The 1940s were a very fuzzy time, legally, for the United States. During the World War in the early 1940s, over 100,00 Japanese Americans on the West Coast were shipped off to internment camps. Although some believed this was the right thing to do, others such as Supreme Court justice Robert Jackson who thought that this was "legalized racism." This demonstrated that the country displayed extreme focus on the World War, and the need for soldiers was so consuming that even Japanese Americans were allowed to fight.


     However, this focus deflected attention from domestic crime. Las Vegas rose to become the center of gambling and associated illegalities, such as loansharking and prostitution. The advent of television enabled news of large-scale crime to be broadcast, such as the Battle of Alcatraz prison riot and the serial killer Howard Unruh.

 

     Constitutional law had undergone a change with the presidency of Franklin Roosevelt. He appointed eight Supreme Court Justices during his term, which allowed him much control of the judiciary branch of the government. This ensured that laws were enforced according to liberal and Democratic ideals during much of the `40s. Since justices are appointed for life, it left his Democratic legacy long after he was gone.


 

Religion

 

     Before the nineteen forties, participation in churches had declined, especially throughout the years of the great depression. However, once World War two was over, the churches experienced a revival in church attendance. Before the war, only about forty three percent of the United States’ population attended a church while by the end of the forties, over fifty three percent were part of a religious group. In 1947, polls revealed that the general public held religious leaders in greater esteem than even political figures and businessmen. Not only this but by 1950, over four hundred nine million dollars were used to fund church construction. This enormous return to churches by the American people was due mostly to the experiences of war, but was also because of the social pressures present in the age of affluence that came from the war.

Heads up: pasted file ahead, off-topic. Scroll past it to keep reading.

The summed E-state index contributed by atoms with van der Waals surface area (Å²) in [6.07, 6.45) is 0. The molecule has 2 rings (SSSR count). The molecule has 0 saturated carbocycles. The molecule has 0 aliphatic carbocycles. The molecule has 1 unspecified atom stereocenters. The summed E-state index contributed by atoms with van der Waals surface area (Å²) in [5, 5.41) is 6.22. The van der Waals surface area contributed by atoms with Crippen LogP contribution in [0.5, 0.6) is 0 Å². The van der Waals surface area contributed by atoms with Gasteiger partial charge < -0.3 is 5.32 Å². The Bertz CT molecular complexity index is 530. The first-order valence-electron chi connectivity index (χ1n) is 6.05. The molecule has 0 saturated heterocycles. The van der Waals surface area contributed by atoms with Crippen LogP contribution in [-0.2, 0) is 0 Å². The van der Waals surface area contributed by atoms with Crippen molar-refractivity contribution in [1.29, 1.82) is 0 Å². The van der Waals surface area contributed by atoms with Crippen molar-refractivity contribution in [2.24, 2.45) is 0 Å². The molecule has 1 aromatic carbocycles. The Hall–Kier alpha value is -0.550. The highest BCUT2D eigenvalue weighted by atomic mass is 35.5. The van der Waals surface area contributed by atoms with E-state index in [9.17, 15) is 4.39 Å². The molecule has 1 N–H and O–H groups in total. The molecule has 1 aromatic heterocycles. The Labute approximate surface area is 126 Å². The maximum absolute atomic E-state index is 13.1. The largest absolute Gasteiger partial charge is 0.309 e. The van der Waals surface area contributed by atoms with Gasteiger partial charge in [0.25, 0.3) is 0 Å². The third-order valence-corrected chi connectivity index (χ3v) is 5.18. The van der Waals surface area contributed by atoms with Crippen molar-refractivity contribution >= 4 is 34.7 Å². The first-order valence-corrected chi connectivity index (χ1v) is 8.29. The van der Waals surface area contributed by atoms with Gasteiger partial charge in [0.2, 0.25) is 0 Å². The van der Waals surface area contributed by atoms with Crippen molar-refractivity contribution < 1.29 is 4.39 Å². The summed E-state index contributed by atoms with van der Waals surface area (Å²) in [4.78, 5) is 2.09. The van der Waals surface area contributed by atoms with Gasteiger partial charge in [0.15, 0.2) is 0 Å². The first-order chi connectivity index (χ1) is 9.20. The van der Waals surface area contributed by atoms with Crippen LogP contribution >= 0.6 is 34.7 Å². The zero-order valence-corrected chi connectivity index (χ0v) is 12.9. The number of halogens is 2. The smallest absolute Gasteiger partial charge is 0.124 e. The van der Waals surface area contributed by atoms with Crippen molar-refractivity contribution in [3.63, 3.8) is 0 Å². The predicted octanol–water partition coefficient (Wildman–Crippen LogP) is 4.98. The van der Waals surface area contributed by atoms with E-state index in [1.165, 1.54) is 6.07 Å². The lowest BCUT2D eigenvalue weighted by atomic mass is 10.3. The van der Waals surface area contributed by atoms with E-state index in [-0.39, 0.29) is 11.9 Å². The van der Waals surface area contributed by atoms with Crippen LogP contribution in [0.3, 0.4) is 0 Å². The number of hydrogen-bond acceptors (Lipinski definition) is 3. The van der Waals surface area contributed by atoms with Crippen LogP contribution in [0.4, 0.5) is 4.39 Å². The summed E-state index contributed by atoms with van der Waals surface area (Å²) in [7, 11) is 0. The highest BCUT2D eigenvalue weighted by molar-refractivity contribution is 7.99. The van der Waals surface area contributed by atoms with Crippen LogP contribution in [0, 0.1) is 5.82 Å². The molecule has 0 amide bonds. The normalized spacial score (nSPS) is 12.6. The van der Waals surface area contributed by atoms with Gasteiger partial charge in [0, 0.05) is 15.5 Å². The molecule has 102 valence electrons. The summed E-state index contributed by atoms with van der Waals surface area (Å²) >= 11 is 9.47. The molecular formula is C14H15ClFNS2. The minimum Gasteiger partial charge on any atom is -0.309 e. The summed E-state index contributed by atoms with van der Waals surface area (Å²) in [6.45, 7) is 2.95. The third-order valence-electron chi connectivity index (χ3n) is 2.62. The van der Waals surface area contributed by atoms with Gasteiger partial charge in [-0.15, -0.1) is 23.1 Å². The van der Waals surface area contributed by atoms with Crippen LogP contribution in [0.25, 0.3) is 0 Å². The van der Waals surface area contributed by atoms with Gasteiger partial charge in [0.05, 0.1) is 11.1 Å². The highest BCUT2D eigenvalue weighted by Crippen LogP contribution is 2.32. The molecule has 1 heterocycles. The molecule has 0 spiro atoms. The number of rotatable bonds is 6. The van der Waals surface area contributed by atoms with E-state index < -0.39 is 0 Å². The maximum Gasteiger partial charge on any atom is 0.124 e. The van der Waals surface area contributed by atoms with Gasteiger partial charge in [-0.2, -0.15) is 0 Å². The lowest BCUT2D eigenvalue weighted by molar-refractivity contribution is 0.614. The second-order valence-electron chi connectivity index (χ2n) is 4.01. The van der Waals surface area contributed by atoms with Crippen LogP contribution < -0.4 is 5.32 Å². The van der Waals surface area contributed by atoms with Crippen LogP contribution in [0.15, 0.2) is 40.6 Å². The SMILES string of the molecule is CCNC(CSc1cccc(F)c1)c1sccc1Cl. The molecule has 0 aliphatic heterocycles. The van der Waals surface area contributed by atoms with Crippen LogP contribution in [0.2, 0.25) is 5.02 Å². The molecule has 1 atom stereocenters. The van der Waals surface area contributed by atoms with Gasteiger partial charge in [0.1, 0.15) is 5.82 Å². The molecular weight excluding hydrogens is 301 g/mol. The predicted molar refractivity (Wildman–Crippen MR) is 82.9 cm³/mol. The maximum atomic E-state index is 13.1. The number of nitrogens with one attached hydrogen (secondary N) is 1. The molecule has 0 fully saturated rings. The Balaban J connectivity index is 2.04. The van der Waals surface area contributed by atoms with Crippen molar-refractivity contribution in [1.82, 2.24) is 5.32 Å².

The biblical answer to the problem of evil in human history is a radical answer, precisely because human evil is recognized as a much more stubborn fact than is realized in some modern versions of the Christian faith. These versions do not take the problem of justice in history seriously, because they have obscured what the Bible has to say about the relation of justice to mercy in the very heart of God. Every sensitive Christian must feel a sense of unworthiness when he is compelled by historic destiny to act as an instrument of God's justice. Recognition of the common guilt that makes him and his enemy kin must persuade him to imitate the mercy of God, even while he seeks to fulfill the demands of justice. But he will seek to elude such responsibilities only if he believes, as many modern Christians do, that he might, if he tried a little harder, achieve an individual or collective vantage point of guiltlessness from which to proceed against evil doers. There is no such vantage point.…